Imagine this: A tax deduction for you, and tax-free income for Mom and Dad
It doesn’t have to be Mom and Dad. This tax-free income can go to your brother or sister, or your even best friend.
To make this work, you need to have a business reason to travel and stay overnight at the Mom and Dad Hotel.
Say you travel to a convention, rent your parents’ guest room for five days, and pay them $1,000 fair rent. You deduct the $1,000 as a business travel expense. Your parents have $1,000 of tax-free income.
Sound good? Great, let’s see how you can make this work for you by following three rules:
Rule 1: 14 Day Limit On Renting
Mom and Dad can rent out a room in their home, or rent their entire house, tax-free if they rent it out for no more than 14 days during the year.
Rule 2: More Than 14-Day Personal Use Requirement
To obtain any tax-free rent, Mom and Dad must personally use the place they are renting to you for more than 14 days during the year.For a primary residence, this isn’t a problem. But for second homes or vacation homes, your rental from Mom and Dad or from your brothers and sisters creates potential trouble. Why? Because the days of your rental (at fair value or not) count as days of personal use for Mom or Dad and for your brothers or sisters.
Rule 3: Fair Market Rental Rate
When you stay at a commercial hotel, you pay an established commercial rate. So when you stay with Mom and Dad, other family, or friends, you also need to pay a commercial rate, which the IRS refers to as a fair market rental rate. Search for rentals in the area, and print a few comparable listings to substantiate the rental rate you are paying Mom and Dad.
Business Lodging Deduction
You must have a receipt or other proof of a lodging expense, regardless of the amount paid. This means, you need to make sure to get a receipt from Mom and Dad and that you pay the amount by check. You need the receipt to prove the lodging and the canceled check to prove that you paid the money.
Tax law says that when you pay business rents that exceed $600 to an individual during a tax year, you must report the total of those business rents to the IRS. Hence, if you pay Mom and Dad more than $600 in rent during any calendar year, you have to give them (and the IRS) a Form 1099.
Mom and Dad's Tax Return
As required by IRS regulations, you've completed a Form 1099-MISC that told Mom and Dad and the IRS that you paid them over $600 in rent. Now that you have completed and filed the required 1099, IRS computers are looking for that rent amount on Mom and Dad’s tax return. Also, remember- the IRS does not know that the rent is tax-free until it sees the tax return.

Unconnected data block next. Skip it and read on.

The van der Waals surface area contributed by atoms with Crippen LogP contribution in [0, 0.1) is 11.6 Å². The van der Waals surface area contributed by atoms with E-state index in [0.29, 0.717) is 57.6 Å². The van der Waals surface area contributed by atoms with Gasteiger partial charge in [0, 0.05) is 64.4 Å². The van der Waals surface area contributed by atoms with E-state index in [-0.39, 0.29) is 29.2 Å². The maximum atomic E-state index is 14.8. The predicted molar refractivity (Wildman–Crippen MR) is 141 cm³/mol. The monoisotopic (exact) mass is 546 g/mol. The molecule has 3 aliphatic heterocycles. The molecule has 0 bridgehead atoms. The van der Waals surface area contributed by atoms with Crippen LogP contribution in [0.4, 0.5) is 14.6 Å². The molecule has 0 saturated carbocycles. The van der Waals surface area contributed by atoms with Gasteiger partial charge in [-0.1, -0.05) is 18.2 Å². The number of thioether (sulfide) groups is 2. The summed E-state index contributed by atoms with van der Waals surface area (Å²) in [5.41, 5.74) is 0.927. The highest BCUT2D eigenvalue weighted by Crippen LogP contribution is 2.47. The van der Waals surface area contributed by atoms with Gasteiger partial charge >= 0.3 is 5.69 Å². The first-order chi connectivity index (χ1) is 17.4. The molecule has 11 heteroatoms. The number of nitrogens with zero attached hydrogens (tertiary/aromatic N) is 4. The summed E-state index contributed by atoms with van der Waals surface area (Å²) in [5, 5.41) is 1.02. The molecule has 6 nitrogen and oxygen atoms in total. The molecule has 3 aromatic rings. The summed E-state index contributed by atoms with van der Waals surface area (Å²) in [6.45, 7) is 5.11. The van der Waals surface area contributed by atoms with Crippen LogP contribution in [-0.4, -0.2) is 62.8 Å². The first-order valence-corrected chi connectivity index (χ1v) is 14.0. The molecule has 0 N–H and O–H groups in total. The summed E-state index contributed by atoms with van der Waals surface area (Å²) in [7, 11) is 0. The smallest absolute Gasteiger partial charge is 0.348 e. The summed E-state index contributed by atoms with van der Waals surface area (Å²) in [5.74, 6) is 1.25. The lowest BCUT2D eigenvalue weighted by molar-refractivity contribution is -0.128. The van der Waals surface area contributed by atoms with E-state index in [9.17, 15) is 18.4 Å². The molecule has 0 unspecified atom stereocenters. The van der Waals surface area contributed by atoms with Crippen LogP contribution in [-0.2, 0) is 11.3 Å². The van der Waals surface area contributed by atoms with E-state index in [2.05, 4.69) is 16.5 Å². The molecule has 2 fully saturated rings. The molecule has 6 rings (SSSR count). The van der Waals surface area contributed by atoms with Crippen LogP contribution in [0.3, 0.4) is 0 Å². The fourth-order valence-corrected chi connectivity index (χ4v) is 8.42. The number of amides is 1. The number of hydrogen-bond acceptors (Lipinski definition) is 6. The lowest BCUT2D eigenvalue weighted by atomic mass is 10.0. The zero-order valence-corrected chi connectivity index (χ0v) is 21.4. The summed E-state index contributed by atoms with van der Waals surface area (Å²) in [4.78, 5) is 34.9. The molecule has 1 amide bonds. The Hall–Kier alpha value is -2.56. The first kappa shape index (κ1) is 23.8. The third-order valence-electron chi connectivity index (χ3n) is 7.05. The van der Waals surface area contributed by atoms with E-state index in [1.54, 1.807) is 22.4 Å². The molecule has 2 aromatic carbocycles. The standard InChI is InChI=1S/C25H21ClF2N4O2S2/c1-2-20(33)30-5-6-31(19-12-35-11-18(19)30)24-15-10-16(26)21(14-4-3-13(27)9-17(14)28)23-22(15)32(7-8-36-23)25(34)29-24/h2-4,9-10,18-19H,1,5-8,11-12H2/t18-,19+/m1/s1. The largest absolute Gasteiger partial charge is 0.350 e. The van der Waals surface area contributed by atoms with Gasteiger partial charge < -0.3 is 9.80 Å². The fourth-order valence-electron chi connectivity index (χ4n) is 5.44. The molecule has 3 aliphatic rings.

Mom and Dad should report the rental income from the Form 1099 on their Schedule E for the year. Then, because the amount is not taxable, they should subtract that amount in the expense section of Schedule E and add a supporting statement: “Taxpayers rented their personal residence for fewer than 15 days during the taxable year. The rental income was reported on a 1099 and is thus reported as income on Schedule E. That rent is exempt from taxation under IRC Section 280A(g) and is thus removed with the offsetting expense entry on that same Schedule E.”
Sales and/or Occupancy Taxes
All the rules above apply for federal income tax purposes. But there’s a tax collector other than the income tax guy who also has an interest in short-term occupancy. This tax collector specializes in occupancy and sales taxes on hotels, short-term rentals of beach and ski properties, and transient lodging such as that arranged by Airbnb, Homeaway, and VRBO. You might think that the local jurisdiction is unlikely to know Mom and Dad are renting out their home for a few days to a family member. We prefer to think of the occupancy tax this way: paying the occupancy tax adds to proof of the room’s rental.
Because you get the business deduction for your travel, you should have Mom or Dad or other host add the occupancy tax to your lodging bill. Mom and Dad will pay the tax collector but get no deduction for it because the income is tax-free.
Rent for fewer than 15 days.
Use the property as a home for more than 14 days per year.
Charge fair market price.
If your business travel takes you to an area near your family, rent their guest room and deduct the lodging. Remember the three rules above and not only will you be able to write off the stay, your host will also receive the rent as tax-free income!
Copyright © Gold Standard Tax & Accounting. All Rights Reserved.